Label Debuts During Tough Times


Wine sales in the United States have slowed considerably in the last year, creating financial hardship for many wineries. Even those with top-quality wine are having a bit of a tussle.

For Vintech, a Santa Rosa-based agricultural investment company, hard times couldn’t have come at a worse moment. It owns four wineries in California and hopes to own six or eight.

The flagship of Vintech’s operation, a handsome Forestville winery called Laurier, has just released its first wine under a new regime. The release is a stunning tribute to brilliant wine making and one of the best new Chardonnays I have tried in a long while.

Laurier’s history dates to 1978, when Jacob and Barbara Shilo founded Domaine Laurier in the rolling hills of this western Sonoma County town.


Jacob, an Israeli engineer, wanted to make some of the state’s best wines, and wine maker Steve Test did just that with western Russian River fruit. Recognition, however, was limited to connoisseurs, who saw that the high acid and lean style of Test’s wines were meant for aging; the wines were not very showy when released.

In 1988, Jacob Shilo died unexpectedly of a heart attack. Barbara, an artist, realized she didn’t want to run the winery on her own.

In 1989, the property--including a small winery and more than a dozen acres of grapes--was sold to one of Vintech’s limited partnerships. The word Domaine was dropped, and Vintech immediately began a major building project to upgrade the facility.

Vintech, which earlier had bought the Lyeth winery in Geyserville, soon made deals to buy Mazzocco in Healdsburg and Jekel in Monterey County.


The partnerships partially relied on additional bank financing. But the slowdown in the wine business caught Vintech president Donald Bade by surprise. Sales of Vintech’s wineries’ wines were good, but the weakness in the wine business hurt Bade’s fund-raising.

“Bank financing just stopped, and not just for us but for the entire industry,” Bade said. “Perhaps I was a bit naive, thinking it would be there.”

Bank loan portfolios often include a few poor performers, and banks are usually prepared for some wineries’ not living up to expectations. But the number of struggling wineries (and nonperforming loans) grew rapidly in 1990 because of the decline in wine consumption. And banks grew stingy.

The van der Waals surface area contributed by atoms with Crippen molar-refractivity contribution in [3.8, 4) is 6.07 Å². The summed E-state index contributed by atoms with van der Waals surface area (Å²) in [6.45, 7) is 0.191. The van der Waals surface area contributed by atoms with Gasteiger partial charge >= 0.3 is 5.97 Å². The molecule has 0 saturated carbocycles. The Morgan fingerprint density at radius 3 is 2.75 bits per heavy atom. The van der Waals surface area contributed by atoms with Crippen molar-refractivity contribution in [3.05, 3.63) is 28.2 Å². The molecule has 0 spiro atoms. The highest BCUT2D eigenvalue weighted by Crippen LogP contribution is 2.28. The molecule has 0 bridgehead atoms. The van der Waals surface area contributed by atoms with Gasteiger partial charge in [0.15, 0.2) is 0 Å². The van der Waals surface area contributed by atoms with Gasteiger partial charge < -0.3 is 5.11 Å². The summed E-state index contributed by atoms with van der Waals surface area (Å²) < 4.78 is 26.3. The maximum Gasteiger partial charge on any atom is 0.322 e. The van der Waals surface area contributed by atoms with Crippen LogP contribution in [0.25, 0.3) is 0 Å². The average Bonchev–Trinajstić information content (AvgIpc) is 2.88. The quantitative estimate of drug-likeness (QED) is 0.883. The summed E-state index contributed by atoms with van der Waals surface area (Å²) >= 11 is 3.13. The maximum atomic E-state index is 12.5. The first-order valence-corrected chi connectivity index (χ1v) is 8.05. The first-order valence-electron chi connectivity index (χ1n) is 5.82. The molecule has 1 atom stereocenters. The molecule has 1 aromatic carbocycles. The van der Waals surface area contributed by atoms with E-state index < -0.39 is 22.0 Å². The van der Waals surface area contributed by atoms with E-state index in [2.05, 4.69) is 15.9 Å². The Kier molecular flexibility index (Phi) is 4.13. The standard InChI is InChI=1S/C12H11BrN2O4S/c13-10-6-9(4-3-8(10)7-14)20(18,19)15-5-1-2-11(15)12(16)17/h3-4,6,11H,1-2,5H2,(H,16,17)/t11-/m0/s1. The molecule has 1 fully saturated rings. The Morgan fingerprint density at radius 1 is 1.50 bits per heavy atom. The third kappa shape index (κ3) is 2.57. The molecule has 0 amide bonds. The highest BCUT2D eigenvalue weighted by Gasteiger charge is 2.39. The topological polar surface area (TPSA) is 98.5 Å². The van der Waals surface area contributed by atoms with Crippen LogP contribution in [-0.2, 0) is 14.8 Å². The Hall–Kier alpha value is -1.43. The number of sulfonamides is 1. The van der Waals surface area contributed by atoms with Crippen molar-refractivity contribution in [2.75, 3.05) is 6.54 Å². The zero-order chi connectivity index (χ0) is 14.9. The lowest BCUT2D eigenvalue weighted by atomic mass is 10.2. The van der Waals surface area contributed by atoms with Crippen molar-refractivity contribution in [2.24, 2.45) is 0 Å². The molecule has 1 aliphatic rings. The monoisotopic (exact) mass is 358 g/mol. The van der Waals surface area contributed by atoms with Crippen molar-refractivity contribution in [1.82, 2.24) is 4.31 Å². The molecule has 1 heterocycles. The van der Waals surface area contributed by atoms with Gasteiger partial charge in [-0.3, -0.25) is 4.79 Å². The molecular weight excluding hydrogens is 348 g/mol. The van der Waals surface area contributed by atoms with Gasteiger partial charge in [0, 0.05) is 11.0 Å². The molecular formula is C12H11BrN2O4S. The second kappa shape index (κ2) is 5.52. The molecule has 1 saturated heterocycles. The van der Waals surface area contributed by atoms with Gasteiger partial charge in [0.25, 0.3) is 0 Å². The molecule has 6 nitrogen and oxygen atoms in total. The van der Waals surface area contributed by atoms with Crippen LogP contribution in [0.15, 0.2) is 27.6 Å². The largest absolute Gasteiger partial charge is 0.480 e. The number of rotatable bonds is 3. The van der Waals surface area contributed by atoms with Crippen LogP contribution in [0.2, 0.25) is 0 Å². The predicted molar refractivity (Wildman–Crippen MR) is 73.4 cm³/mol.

Wineries are not cash cows. Most cannot run on a quarter-to-quarter basis the way other businesses operate because it takes more time to realize their profits. From production to sales it usually takes between one and three years, but the raw materials--grapes, barrels, bottles, corks--must be paid for up front.


Vintech knew all this but never saw its cash crunch as a near-fatal problem. It spent $3.4 million building a new 30,000-square-foot winery at Laurier, one of the most beautiful projects in the industry. And it moved its corporate headquarters to plush 17,000-square-foot offices.

Late last year, Vintech hit a fiscal stone wall. The firm missed payments to growers and other creditors totaling in the millions of dollars. When it missed a major payment on its Jekel Vineyards, Vintech was forced to file for reorganization under the bankruptcy court on that property.

Within the last few weeks, Vintech also has filed for Chapter 11 bankruptcy protection for its other three wineries. And former Jekel owner Bill Jekel filed suit to remove Vintech as general partner, charging, among other things, fraud in the acquisition of the winery.

In court documents, Bade has said Vintech’s four wineries should be permitted to reorganize as a group under its corporate banner. He says that all Vintech properties are jeopardized by Jekel’s lawsuit.


None of this, however, changes the quality of the 1989 Laurier Chardonnay.

The wine maker at Laurier, Merry Edwards, is one of the industry’s giants. She had previously left her imprint in the industry at Mount Eden and Matanzas Creek. Her ’89 Laurier Sonoma County Chardonnay (about $17) has a wonderfully complex apple and citrus aroma, creaminess and high acidity with a long, complex finish.

Edwards used Chardonnay grapes from four regions of the county to achieve this complexity, and though she crushed the equivalent of 32,000 cases of the wine, she bottled only 20,000 cases. The remainder was sold in bulk to raise cash to pay Vintech debts.

The wine is in a bottle with an embossed L in the glass and sports a dramatic new label. In the first few months, the price for the wine may well be below $15 a bottle.


Edwards, who also makes stylish and complex Chardonnays under the Merry Vintners label, is one of four excellent wine makers in the Vintech stable. Rob Hunter, formerly of Keenan, now makes the wines at Lyeth (Bill Arbios left recently to pursue other projects); Steve Pessagno is making marvelous wines at Jekel, and Nancy Steel, wine maker at Mazzocco, has produced lovely Chardonnays, Cabernets and Zinfandels.

The Laurier and Lyeth properties are Bade’s Burgundy and Bordeaux projects, respectively. Lyeth makes white and red wines from the Bordeaux varieties. Laurier also will make about 5,000 cases of Pinot Noir, following Burgundy tradition.

Edwards also intends to release a reserve Chardonnay in some months, a wine with a smaller appellation than Sonoma County.

Were it not for Vintech’s financial headaches, the unveiling of the new Laurier wine would make for far happier times around Vintech’s offices.


Wine of the Week

1989 Santa Barbara Winery Dry Chenin Blanc ($7.50)-- Put this wine in a blind tasting of Chardonnays and watch it befuddle the experts. Wine maker Bruce McGuire handled the wine the way you would a Chardonnay, fermenting it totally dry and then aging it in French oak barrels. Also, 60% of the wine underwent malolactic fermentation. With Chardonnays selling for twice this price--and a lot more, you get all the Chardonnay character without the sticker shock. A wonderful idea, executed flawlessly.